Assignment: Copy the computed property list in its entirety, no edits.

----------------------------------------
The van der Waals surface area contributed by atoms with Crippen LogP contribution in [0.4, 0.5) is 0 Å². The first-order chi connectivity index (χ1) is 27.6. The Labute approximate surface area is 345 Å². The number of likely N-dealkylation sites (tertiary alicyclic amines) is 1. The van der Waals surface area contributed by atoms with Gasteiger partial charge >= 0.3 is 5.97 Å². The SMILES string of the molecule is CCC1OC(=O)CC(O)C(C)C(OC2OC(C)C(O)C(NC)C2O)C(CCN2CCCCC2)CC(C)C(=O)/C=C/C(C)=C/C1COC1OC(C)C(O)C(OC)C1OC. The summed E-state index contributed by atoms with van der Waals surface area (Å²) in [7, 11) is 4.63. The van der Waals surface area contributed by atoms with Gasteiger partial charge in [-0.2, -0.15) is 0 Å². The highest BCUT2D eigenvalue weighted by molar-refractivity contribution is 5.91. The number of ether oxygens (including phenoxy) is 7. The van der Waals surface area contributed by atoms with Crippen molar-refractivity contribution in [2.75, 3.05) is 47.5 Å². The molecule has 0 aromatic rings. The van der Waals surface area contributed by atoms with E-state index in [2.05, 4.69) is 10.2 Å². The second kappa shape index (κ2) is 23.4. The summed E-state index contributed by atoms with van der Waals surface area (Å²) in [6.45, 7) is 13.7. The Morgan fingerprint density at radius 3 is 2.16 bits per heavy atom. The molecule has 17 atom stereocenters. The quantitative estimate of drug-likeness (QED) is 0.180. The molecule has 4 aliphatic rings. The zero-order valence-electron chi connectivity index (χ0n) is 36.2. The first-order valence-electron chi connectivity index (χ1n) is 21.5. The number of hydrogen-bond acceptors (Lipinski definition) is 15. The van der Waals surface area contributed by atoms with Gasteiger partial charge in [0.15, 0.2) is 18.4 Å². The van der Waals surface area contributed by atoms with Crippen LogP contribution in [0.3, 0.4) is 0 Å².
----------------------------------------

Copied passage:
The van der Waals surface area contributed by atoms with Crippen LogP contribution in [0.4, 0.5) is 0 Å². The first-order chi connectivity index (χ1) is 27.6. The Labute approximate surface area is 345 Å². The number of likely N-dealkylation sites (tertiary alicyclic amines) is 1. The van der Waals surface area contributed by atoms with Gasteiger partial charge >= 0.3 is 5.97 Å². The SMILES string of the molecule is CCC1OC(=O)CC(O)C(C)C(OC2OC(C)C(O)C(NC)C2O)C(CCN2CCCCC2)CC(C)C(=O)/C=C/C(C)=C/C1COC1OC(C)C(O)C(OC)C1OC. The summed E-state index contributed by atoms with van der Waals surface area (Å²) in [7, 11) is 4.63. The van der Waals surface area contributed by atoms with Gasteiger partial charge in [-0.2, -0.15) is 0 Å². The highest BCUT2D eigenvalue weighted by molar-refractivity contribution is 5.91. The number of ether oxygens (including phenoxy) is 7. The van der Waals surface area contributed by atoms with Crippen molar-refractivity contribution in [2.75, 3.05) is 47.5 Å². The molecule has 0 aromatic rings. The van der Waals surface area contributed by atoms with E-state index in [2.05, 4.69) is 10.2 Å². The second kappa shape index (κ2) is 23.4. The summed E-state index contributed by atoms with van der Waals surface area (Å²) in [6.45, 7) is 13.7. The Morgan fingerprint density at radius 3 is 2.16 bits per heavy atom. The molecule has 17 atom stereocenters. The quantitative estimate of drug-likeness (QED) is 0.180. The molecule has 4 aliphatic rings. The zero-order valence-electron chi connectivity index (χ0n) is 36.2. The first-order valence-electron chi connectivity index (χ1n) is 21.5. The number of hydrogen-bond acceptors (Lipinski definition) is 15. The van der Waals surface area contributed by atoms with Gasteiger partial charge in [0.15, 0.2) is 18.4 Å². The van der Waals surface area contributed by atoms with Crippen LogP contribution in [0.3, 0.4) is 0 Å².